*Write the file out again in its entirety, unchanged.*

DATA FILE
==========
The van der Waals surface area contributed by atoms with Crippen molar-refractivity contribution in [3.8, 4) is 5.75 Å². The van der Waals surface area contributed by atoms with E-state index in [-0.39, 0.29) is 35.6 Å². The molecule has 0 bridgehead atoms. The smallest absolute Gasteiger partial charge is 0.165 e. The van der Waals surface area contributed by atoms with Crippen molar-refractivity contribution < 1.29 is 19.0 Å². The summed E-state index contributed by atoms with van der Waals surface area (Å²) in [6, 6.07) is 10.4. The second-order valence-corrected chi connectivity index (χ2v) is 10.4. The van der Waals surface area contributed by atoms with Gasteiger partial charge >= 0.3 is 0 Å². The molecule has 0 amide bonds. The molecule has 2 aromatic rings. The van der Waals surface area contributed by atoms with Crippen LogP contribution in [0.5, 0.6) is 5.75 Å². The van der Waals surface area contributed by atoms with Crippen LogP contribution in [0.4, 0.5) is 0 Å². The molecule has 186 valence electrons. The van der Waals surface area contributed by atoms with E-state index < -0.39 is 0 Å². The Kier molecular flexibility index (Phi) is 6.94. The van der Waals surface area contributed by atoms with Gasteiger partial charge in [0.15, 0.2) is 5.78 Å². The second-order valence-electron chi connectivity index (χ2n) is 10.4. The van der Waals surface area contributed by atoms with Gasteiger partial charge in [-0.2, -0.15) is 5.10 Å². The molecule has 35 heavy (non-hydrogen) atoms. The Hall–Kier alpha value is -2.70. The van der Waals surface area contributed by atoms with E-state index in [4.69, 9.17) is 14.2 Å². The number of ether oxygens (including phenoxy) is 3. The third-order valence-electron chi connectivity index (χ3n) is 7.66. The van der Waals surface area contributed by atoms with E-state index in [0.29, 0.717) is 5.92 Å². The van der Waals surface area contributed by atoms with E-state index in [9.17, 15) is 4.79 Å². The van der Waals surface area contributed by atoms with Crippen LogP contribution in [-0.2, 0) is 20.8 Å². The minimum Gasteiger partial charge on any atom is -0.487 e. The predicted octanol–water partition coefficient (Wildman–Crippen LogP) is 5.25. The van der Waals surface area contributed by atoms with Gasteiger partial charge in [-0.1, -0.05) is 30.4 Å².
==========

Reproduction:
The van der Waals surface area contributed by atoms with Crippen molar-refractivity contribution in [3.8, 4) is 5.75 Å². The van der Waals surface area contributed by atoms with E-state index in [-0.39, 0.29) is 35.6 Å². The molecule has 0 bridgehead atoms. The smallest absolute Gasteiger partial charge is 0.165 e. The van der Waals surface area contributed by atoms with Crippen molar-refractivity contribution < 1.29 is 19.0 Å². The summed E-state index contributed by atoms with van der Waals surface area (Å²) in [6, 6.07) is 10.4. The second-order valence-corrected chi connectivity index (χ2v) is 10.4. The van der Waals surface area contributed by atoms with Gasteiger partial charge >= 0.3 is 0 Å². The molecule has 0 amide bonds. The molecule has 2 aromatic rings. The van der Waals surface area contributed by atoms with Crippen LogP contribution in [0.5, 0.6) is 5.75 Å². The van der Waals surface area contributed by atoms with Crippen LogP contribution in [0.4, 0.5) is 0 Å². The molecule has 186 valence electrons. The van der Waals surface area contributed by atoms with E-state index < -0.39 is 0 Å². The Kier molecular flexibility index (Phi) is 6.94. The van der Waals surface area contributed by atoms with Gasteiger partial charge in [0.15, 0.2) is 5.78 Å². The second-order valence-electron chi connectivity index (χ2n) is 10.4. The van der Waals surface area contributed by atoms with Gasteiger partial charge in [-0.2, -0.15) is 5.10 Å². The molecule has 35 heavy (non-hydrogen) atoms. The Hall–Kier alpha value is -2.70. The van der Waals surface area contributed by atoms with E-state index in [4.69, 9.17) is 14.2 Å². The number of ether oxygens (including phenoxy) is 3. The third-order valence-electron chi connectivity index (χ3n) is 7.66. The van der Waals surface area contributed by atoms with E-state index in [0.29, 0.717) is 5.92 Å². The van der Waals surface area contributed by atoms with E-state index in [9.17, 15) is 4.79 Å². The van der Waals surface area contributed by atoms with Crippen LogP contribution in [-0.2, 0) is 20.8 Å². The minimum Gasteiger partial charge on any atom is -0.487 e. The predicted octanol–water partition coefficient (Wildman–Crippen LogP) is 5.25. The van der Waals surface area contributed by atoms with Gasteiger partial charge in [-0.1, -0.05) is 30.4 Å².